We reach the back room and I kneel to pet Bella’s silky-smooth fur, starting at the top of her head just above her eyes. I’m the type of person who treats his dog like family. I am not Bella’s owner; I am her guardian and companion. My philosophy has always been that I’ll do all I can to make sure she has a good life on this earth. Bella is always happy, always positive, always smiling, always up for adventure. We need nothing other than food, shelter, and each other’s company. Her ears run between my index finger and thumb, and I play with the tiny pocket in the ear on the anterior side, near where it connects to her head. Ever since she was a puppy, I’ve loved to play with that little spot.
The vet flips on the lights to the X-ray panels, and I look up to see two pictures: Bella’s humerus and Bella’s lungs. On top of the humerus, the shorter bone in the forelimb, sit tiny spiderweb feathers. The bone looks to be growing tiny pieces of itself into the surrounding tissue, and Bella’s lungs appear cloudy with bright white spots, like a marbled sky bracing itself against an approaching storm.
“I’m sorry,” the vet says. “It’s advanced osteosarcoma. It’s the worst news I could give you. Bone cancer. It’s spread to her lungs.”
The words take the breath out of me like a punch to the stomach. I choke up but clench my jaw and hold my composure. Not because I’m too tough to cry. Not because I’m trying to portray some sort of hypermasculine military persona. I hold my composure because I need to focus. I need to keep my emotions in check and listen to every word the vet says so I know exactly what next steps to take. Over the years I’ve learned that when the shit hits the fan, the world stops and I pay attention. If only I had this much clarity from day to day.
The thought of Bella being gravely sick is almost too much to take in. I look down and see this happy dog, her bright eyes and full smile. Bella looks back up at me. She is adventurous, athletic, an endearing ball of doggy love. She is my one constant. She loves me unconditionally when I am broken, when I am sad, when I am angry, when I am wrong, when I have failed. Her tail wags whenever I walk in the door, and over the past few rocky years of my life she has become a wise mentor to me, a Yoda to Luke, teaching me how little is needed in life to be happy, teaching me to be ever present in each moment. This dog has become my best friend, and now I’m going to lose her.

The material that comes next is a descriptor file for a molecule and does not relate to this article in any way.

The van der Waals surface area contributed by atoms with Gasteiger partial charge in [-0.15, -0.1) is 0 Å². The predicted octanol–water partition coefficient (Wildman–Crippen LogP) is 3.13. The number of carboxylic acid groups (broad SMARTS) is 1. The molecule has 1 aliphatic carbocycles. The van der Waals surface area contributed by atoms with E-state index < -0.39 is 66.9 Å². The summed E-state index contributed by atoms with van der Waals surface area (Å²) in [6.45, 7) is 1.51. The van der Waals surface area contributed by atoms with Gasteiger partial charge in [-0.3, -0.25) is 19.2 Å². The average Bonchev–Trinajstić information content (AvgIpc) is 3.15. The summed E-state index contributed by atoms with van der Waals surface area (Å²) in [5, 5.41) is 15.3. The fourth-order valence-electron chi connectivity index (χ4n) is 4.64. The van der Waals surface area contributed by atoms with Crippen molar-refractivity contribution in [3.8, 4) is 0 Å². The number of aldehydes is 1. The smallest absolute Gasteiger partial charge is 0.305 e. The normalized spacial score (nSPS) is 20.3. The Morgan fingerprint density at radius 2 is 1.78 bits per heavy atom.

The vet’s brow is furrowed. I look back into her eyes. I understand this must be the worst part of her job. “What are our options?” I ask, feeling my way forward.
“The cancer is aggressive. We can take the front leg. But if you don’t want to take the leg, then we should put her down soon, because she’s in so much pain.”
Put her down? There’s no way I’m going to put her down. Bella means the world to me. She’s stuck with me through everything. She models the components of what it means to be alive—happiness, freedom, service, purpose, pleasure, joy. She prizes the very act of being. No, as long as there are viable options, I will not take this dog’s life. But I can’t bear the thought of Bella being in pain either.
“If we take the leg, how much time will she have?” I ask.
“The cancer will still be in her lungs. The surgery will only take her pain away. So even with taking her leg, you’re looking at three to six months left at most.”
Three to six months.